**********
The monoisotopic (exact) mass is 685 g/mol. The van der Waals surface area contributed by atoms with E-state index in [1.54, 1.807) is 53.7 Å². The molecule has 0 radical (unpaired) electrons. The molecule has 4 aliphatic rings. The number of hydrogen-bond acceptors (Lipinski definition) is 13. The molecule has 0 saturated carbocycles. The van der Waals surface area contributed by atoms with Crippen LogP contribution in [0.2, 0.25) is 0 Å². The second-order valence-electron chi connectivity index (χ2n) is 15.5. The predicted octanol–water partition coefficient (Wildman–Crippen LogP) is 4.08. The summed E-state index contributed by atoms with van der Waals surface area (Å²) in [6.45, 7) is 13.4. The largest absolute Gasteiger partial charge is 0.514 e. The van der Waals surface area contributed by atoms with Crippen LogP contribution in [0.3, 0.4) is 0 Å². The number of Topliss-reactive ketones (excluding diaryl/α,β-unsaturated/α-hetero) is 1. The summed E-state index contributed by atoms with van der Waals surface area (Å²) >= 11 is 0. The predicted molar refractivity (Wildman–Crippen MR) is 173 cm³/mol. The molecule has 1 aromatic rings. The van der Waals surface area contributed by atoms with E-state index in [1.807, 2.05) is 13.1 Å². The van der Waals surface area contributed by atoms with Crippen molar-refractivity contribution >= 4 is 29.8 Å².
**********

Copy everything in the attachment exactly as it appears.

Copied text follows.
The monoisotopic (exact) mass is 685 g/mol. The van der Waals surface area contributed by atoms with E-state index in [1.54, 1.807) is 53.7 Å². The molecule has 0 radical (unpaired) electrons. The molecule has 4 aliphatic rings. The number of hydrogen-bond acceptors (Lipinski definition) is 13. The molecule has 0 saturated carbocycles. The van der Waals surface area contributed by atoms with Crippen LogP contribution in [0.2, 0.25) is 0 Å². The second-order valence-electron chi connectivity index (χ2n) is 15.5. The predicted octanol–water partition coefficient (Wildman–Crippen LogP) is 4.08. The summed E-state index contributed by atoms with van der Waals surface area (Å²) in [6.45, 7) is 13.4. The largest absolute Gasteiger partial charge is 0.514 e. The van der Waals surface area contributed by atoms with Crippen LogP contribution in [0.3, 0.4) is 0 Å². The number of Topliss-reactive ketones (excluding diaryl/α,β-unsaturated/α-hetero) is 1. The summed E-state index contributed by atoms with van der Waals surface area (Å²) >= 11 is 0. The predicted molar refractivity (Wildman–Crippen MR) is 173 cm³/mol. The molecule has 1 aromatic rings. The van der Waals surface area contributed by atoms with E-state index in [1.807, 2.05) is 13.1 Å². The van der Waals surface area contributed by atoms with Crippen molar-refractivity contribution >= 4 is 29.8 Å².